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Lost Crops of Africa: Fruits, Volume III
accepts a variety of exposures including full sun and fairly heavy shade. In shade it tends toward taller growth.
Rainfall Although native to coastal areas with annual rainfall of about 1,000 mm, the plant is drought-resistant and requires no watering in summer rainfall areas. As noted earlier, it has reasonable drought tolerance.
Altitude Unreported, but in Swaziland, it reaches about 1,000 m. A likely upper limit for good growth is 1,500 m.
Low Temperature The carissa grows where temperature rarely falls below freezing. Well-established plants can, however, survive −5°C relatively unscathed. Young plants need protection when the temperature drops to about zero.
High Temperature The upper limit is unknown but during summer in Pretoria it survives temperatures up to 32°C (in the shade). Best growth is obtained in full sun.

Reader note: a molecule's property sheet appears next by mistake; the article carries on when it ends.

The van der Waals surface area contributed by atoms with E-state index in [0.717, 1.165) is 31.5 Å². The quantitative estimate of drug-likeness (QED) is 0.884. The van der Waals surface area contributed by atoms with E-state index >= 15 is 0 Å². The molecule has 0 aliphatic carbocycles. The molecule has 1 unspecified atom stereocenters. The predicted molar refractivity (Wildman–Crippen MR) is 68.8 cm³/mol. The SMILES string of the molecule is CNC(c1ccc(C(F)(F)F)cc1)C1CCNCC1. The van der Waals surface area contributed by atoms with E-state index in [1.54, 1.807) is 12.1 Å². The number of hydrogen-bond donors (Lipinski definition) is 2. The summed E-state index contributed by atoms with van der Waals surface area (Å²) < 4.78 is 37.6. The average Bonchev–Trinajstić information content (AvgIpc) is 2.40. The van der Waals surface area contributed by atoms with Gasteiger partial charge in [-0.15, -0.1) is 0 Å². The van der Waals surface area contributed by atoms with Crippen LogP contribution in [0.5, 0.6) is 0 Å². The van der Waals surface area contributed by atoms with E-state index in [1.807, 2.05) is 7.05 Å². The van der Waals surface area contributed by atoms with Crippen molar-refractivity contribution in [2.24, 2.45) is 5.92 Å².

Soil The plants are not exacting in soil requirements. Almost any substrate, limestone heavy clay to sand, is fine as long as it drains well.
Salinity Carissa is quite salt tolerant. For irrigation purposes, water of 8 mmho conductivity (about 5,000 ppm) is acceptable. As mentioned, it withstands salty spray, making it a good choice for coastal gardens.
Generally speaking, Carissa species in Africa occur in two vast belts from Senegal to Sudan, and from Ethiopia to South Africa. These, too, produce edible fruits. At this stage, they remain undeveloped and the fruits seem less tasty then the species from Natal. As noted, however, C. haematocarpa may have special potential in drier areas, and C. bispinosa at altitude. A few Carissa species are also found in Europe, Asia, and Australia. Though C. macrocarpa currently seems most promising as a potential cultivated crop, the others deserve exploratory research and testing.